How To Prevent A Stiff Neck When Cycling

Show of hands — have you ever experienced a sore or stiff neck after a long weekend bike ride? While it can be extremely uncomfortable and painful, neck pain and back pain are two of the most common complaints from recreational bikers. Because cycling requires you to hold a low and long position for an extended period of time, it can put a lot of unwanted stress on your neck, points out Cycling Weekly. This stiff neck when cycling is also a subtle cue that something is not quite right with your posture or the bike itself (per Cleveland Clinic).

For instance, overuse of the cervical extensors (i.e. the muscles that hold your neck up) may overly fatigue them (per Cycling Weekly). On the other hand, weak core stability or a stiff upper back can lead to poor posture when cycling, which can also potentially create neck pain. This means that whether you're cruising across town or cycling cross country, a good posture is crucial for having a pain-free ride. Luckily, there are certain factors that help prevent a stiff neck when cycling. Let's find out what these riding tips are.

Tuck your chin and pull your stomach in

Having the proper form when cycling (or performing any other type of exercise for that matter) is extremely important. It can make all the difference between preventing an injury and optimizing your workout. When it comes to cycling, improper form happens when your head is tilted upwards, causing your nerves to pinch, points out Cleveland Clinic. This position can also irritate neck arthritis and potentially bring about spinal stenosis.

The fix here is to always assume a comfortable spine position and to be mindful of your mechanics, shares Spine Universe. Lean forward, angle your face downward, and move your eyes to direct your gaze forward instead of your neck, explains Selle Anatomica. As you lean forward, it's also important to activate your core. Cleveland Clinic suggests pulling your stomach muscles in and focusing on lengthening your torso too. At the same time, tuck your chin in and lift your chest up slightly. This will ultimately help you view the road and prevent a stiff neck when cycling. And don't forget to adjust your helmet for comfort and fit. Not only will this help prevent an injury, but it may potentially help with neck pain.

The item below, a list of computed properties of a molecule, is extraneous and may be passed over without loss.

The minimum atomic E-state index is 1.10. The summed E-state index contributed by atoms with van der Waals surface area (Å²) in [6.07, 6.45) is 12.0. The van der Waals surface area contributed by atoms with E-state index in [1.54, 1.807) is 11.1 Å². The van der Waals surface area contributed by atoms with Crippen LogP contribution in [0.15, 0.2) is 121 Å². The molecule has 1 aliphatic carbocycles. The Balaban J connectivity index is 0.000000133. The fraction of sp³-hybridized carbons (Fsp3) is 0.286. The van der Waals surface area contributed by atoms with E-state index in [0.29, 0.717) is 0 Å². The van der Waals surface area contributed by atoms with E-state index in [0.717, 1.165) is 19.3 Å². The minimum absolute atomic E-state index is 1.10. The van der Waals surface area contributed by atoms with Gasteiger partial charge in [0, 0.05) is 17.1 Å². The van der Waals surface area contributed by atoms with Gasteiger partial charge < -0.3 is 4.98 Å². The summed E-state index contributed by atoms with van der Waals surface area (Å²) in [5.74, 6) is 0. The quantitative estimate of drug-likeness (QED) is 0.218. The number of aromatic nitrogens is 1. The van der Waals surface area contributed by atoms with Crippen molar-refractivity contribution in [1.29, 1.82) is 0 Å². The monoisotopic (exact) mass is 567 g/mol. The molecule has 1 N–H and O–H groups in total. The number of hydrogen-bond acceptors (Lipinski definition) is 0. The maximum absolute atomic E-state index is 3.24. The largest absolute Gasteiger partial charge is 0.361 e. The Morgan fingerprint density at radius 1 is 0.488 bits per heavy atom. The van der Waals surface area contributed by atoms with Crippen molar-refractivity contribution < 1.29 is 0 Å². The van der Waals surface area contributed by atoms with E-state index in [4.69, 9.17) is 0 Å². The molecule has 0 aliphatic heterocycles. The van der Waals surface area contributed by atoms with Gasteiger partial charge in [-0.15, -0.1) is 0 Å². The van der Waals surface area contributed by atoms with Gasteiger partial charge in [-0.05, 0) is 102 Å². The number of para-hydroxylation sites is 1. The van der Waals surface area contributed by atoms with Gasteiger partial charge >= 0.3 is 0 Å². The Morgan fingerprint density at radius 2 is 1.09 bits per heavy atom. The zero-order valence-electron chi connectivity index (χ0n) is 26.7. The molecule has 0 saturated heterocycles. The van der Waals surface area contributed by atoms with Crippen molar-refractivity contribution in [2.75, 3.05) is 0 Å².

Adjust your handlebars' height and reach

Next you'll want to focus on setting your bike up for success. Whether your bike is old or you're buying some new wheels, consider visiting a local bike shop to fine tune your bike. "The best way to avoid problems with your neck is appropriate adjustments of your handlebars and your saddle, to put your whole spine in a good position," spine specialist Dr. Michael Schaefer tells Cleveland Clinic. This will allow the bike to be adjusted to your body type so you can feel more comfortable on the road.

When it comes to adjusting the handlebars and saddles, Cycling Weekly suggests first shortening the stem (aka the part that connects the handlebars to the front wheel), but only if you're comfortable with your cycling abilities. Then consider narrowing and adjusting the reach of the handlebars. This will further adapt the bike to fit your body and prevent a stiff neck when cycling. Raising the handlebar height may also help since it decreases the neck extension necessary to keep an eye on the road. However, if you can't raise the height high enough for a comfortable fit, this may mean you need a bike that's a better size and fit for your body.

Stretching and strengthening exercises may also help with neck pain. Physiopedia recommends stretching muscles like the neck flexors and trapezius. For neck strengthening exercises, they suggest focusing on the core muscles, the trapezius, the cervical spine muscles, and deep neck flexors.